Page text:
Clear All
new posts

  • Riding both English and western?

    I would like to ride western on one of my mares, because she can't jump anymore, and it would be fun to discover something new together. I would like to learn the basics with a trainer on a school horse, and have my mare in training so she can learn as well.

    But I do not want to give up jumping and dressage (not on the same horse!)

    Will it be a problem? If I ride western once or twice a week, do you think I will learn "bad habits" that will mess up my jumping/dressage and my position? (I show my jumper in the 3'6" division and would like to move up next year).


  • #2
    I learned from age 6 in a hunter barn, then began riding APHA in high school. I found that I never was able to adopt a traditional "stock seat" because I could never sit back on my butt All of my friends at shows would make fun of me because I always had my back arched, sitting pretty in my big honkin' western saddle.

    I don't think your other position will leave you if you learn western techniques. It isn't that much different, especially if you're still going to ride with two hands. If you aren't showing, it doesn't much matter at all how you look or even if you neck rein.
    Click here to feed a rescued animal for free!

    Sponsors feed rescued animals for every free click!


    • #3
      It's definitely doable! Look at all the breed show people who show in both disciplines, often in the same day. I have done both English and western since I began riding, and I have no problems losing my position in either discipline.

      Some tips:

      I always rode English more often in lessons and when schooling, a) because my horse happened to be better at it and we wanted to emphasize our strengths, and b) because riding in an English saddle (and posting/two point, etc.) keeps your legs stronger.

      Use a different bit/bridle/everything when you ride western. Get your trainer to determine what bit will work best for you and your horse, whether it's a shank bit for learning to ride one-handed, or a snaffle for riding two-handed, and make that the "always western" bit. Your horse will begin to learn what that bit means and will learn what to expect when you put it on. It's certainly useful to be able to perform all types of gaits in each discipline, but if, for example, you want your horse to learn to jog or lope, it's helpful if they're in that mindset from the moment that bit goes in their mouth.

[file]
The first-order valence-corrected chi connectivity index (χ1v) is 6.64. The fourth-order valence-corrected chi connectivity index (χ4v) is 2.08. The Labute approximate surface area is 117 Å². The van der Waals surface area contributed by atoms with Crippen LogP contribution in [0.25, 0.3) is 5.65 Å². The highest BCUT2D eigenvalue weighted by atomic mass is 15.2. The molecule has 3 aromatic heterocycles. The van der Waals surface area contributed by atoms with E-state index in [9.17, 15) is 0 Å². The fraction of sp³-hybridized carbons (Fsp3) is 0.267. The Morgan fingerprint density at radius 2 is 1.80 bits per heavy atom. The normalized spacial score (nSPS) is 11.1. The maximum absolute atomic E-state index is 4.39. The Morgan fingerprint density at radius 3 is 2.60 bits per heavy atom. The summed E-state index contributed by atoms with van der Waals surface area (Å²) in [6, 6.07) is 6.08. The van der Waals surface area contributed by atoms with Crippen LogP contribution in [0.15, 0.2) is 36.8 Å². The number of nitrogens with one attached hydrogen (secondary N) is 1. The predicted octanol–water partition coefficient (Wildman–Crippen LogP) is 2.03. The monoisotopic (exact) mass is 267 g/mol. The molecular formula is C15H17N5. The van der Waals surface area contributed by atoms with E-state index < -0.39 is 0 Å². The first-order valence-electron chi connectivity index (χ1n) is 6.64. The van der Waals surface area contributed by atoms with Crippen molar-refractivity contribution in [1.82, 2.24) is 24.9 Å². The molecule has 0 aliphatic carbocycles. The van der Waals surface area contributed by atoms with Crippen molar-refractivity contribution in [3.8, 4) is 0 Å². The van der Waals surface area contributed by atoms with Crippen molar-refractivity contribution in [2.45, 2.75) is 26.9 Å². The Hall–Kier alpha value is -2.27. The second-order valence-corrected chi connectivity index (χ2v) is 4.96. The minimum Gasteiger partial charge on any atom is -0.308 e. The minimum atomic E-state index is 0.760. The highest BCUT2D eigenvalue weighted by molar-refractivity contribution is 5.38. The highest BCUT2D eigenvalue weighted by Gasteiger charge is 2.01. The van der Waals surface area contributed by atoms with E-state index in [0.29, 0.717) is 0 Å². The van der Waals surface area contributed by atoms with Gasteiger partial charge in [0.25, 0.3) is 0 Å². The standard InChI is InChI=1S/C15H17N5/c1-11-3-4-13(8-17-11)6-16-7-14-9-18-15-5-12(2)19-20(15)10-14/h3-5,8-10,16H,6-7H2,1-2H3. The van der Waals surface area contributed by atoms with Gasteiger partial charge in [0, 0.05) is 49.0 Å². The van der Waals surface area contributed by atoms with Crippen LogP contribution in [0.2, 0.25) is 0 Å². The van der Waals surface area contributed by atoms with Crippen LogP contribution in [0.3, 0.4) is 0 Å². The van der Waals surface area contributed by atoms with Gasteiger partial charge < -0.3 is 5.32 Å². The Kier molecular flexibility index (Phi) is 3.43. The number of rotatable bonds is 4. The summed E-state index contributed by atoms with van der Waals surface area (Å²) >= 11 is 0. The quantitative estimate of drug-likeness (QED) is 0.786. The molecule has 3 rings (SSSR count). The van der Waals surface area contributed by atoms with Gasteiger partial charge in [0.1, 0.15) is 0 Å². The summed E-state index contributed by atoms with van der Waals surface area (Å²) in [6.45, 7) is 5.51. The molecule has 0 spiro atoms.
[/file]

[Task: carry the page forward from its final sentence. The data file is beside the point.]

Once you learn the correct position in a western saddle, practice switching from that position to your jumper position, and back. You can even do it in your office chair, switching arm, back, shoulder, and seat position and visualizing where your legs would go.
      Cowboy up.


      • #4
        Well, eventers ride in a cross country seat, a jumper seat, and a dressage seat on the same horse and everyone figures it out Get good pointers from a trainer and practice and have fun!
        "In the beginning, the universe was created. This made a lot of people angry and has widely been considered as a bad move." -Douglas Adams


        • #5
          I read something at one time, I think it was in the QH Journal, that basically stated that if you are sitting correctly in a western saddle, your position should be the same as it would be in a dressage saddle.
          Having ridden western but not dressage, I can't say if this is true or not. I will say that my stirrups on my western saddle were typically two holes below my jumping saddle.
          My new mantra - \"Life is too short not to eat ice cream.\"
          ReRiders Clique


          • #6
            I've been riding for over 50 years, started western, started English lessons at age 10, 1st English show age 10, and have shown both ways successfully on and off, usually on same day, ever since. Though in recent years not so much, I've kind of outgrown my need to get self and horse all shinied up for a show. But you never know.

            In any event- whether English/ western, or hunter seat/saddle seat, I've always thought that ANY study of ANY discipline can help you in your preferred discipline.